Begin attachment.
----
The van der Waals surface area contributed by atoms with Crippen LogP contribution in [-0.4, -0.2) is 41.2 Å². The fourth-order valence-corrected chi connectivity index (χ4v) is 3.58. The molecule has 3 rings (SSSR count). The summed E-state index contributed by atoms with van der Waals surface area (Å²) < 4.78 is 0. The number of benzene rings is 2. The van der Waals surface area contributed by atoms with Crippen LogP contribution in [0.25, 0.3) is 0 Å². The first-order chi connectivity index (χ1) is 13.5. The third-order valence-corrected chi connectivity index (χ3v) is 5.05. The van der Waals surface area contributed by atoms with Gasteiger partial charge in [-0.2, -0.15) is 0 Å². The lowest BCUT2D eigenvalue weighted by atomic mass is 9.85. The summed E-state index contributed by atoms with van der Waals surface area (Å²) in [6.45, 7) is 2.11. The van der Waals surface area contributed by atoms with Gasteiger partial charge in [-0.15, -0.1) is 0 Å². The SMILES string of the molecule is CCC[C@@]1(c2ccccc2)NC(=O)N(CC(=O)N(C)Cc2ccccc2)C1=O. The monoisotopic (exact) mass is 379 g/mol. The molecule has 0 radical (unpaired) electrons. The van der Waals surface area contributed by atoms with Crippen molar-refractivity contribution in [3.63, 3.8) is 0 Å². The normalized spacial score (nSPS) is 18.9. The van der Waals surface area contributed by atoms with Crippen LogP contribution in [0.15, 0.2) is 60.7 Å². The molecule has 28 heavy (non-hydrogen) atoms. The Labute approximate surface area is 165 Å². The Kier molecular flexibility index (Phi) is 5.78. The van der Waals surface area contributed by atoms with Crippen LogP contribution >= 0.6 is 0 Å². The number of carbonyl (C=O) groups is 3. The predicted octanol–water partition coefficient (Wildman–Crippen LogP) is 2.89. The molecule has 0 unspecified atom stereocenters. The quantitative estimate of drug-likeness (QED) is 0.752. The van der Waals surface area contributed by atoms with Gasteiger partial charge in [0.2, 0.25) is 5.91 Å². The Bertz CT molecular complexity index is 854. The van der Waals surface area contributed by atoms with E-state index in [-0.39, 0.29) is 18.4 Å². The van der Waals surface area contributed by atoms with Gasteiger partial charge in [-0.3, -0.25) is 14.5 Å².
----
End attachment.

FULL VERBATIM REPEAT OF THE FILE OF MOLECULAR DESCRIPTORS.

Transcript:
The van der Waals surface area contributed by atoms with Crippen LogP contribution in [-0.4, -0.2) is 41.2 Å². The fourth-order valence-corrected chi connectivity index (χ4v) is 3.58. The molecule has 3 rings (SSSR count). The summed E-state index contributed by atoms with van der Waals surface area (Å²) < 4.78 is 0. The number of benzene rings is 2. The van der Waals surface area contributed by atoms with Crippen LogP contribution in [0.25, 0.3) is 0 Å². The first-order chi connectivity index (χ1) is 13.5. The third-order valence-corrected chi connectivity index (χ3v) is 5.05. The van der Waals surface area contributed by atoms with Gasteiger partial charge in [-0.2, -0.15) is 0 Å². The lowest BCUT2D eigenvalue weighted by atomic mass is 9.85. The summed E-state index contributed by atoms with van der Waals surface area (Å²) in [6.45, 7) is 2.11. The van der Waals surface area contributed by atoms with Gasteiger partial charge in [-0.15, -0.1) is 0 Å². The SMILES string of the molecule is CCC[C@@]1(c2ccccc2)NC(=O)N(CC(=O)N(C)Cc2ccccc2)C1=O. The monoisotopic (exact) mass is 379 g/mol. The molecule has 0 radical (unpaired) electrons. The van der Waals surface area contributed by atoms with Crippen molar-refractivity contribution in [3.63, 3.8) is 0 Å². The normalized spacial score (nSPS) is 18.9. The van der Waals surface area contributed by atoms with Crippen LogP contribution in [0.15, 0.2) is 60.7 Å². The molecule has 28 heavy (non-hydrogen) atoms. The Labute approximate surface area is 165 Å². The Kier molecular flexibility index (Phi) is 5.78. The van der Waals surface area contributed by atoms with Crippen LogP contribution >= 0.6 is 0 Å². The number of carbonyl (C=O) groups is 3. The predicted octanol–water partition coefficient (Wildman–Crippen LogP) is 2.89. The molecule has 0 unspecified atom stereocenters. The quantitative estimate of drug-likeness (QED) is 0.752. The van der Waals surface area contributed by atoms with Gasteiger partial charge in [0.2, 0.25) is 5.91 Å². The Bertz CT molecular complexity index is 854. The van der Waals surface area contributed by atoms with E-state index in [-0.39, 0.29) is 18.4 Å². The van der Waals surface area contributed by atoms with Gasteiger partial charge in [-0.3, -0.25) is 14.5 Å².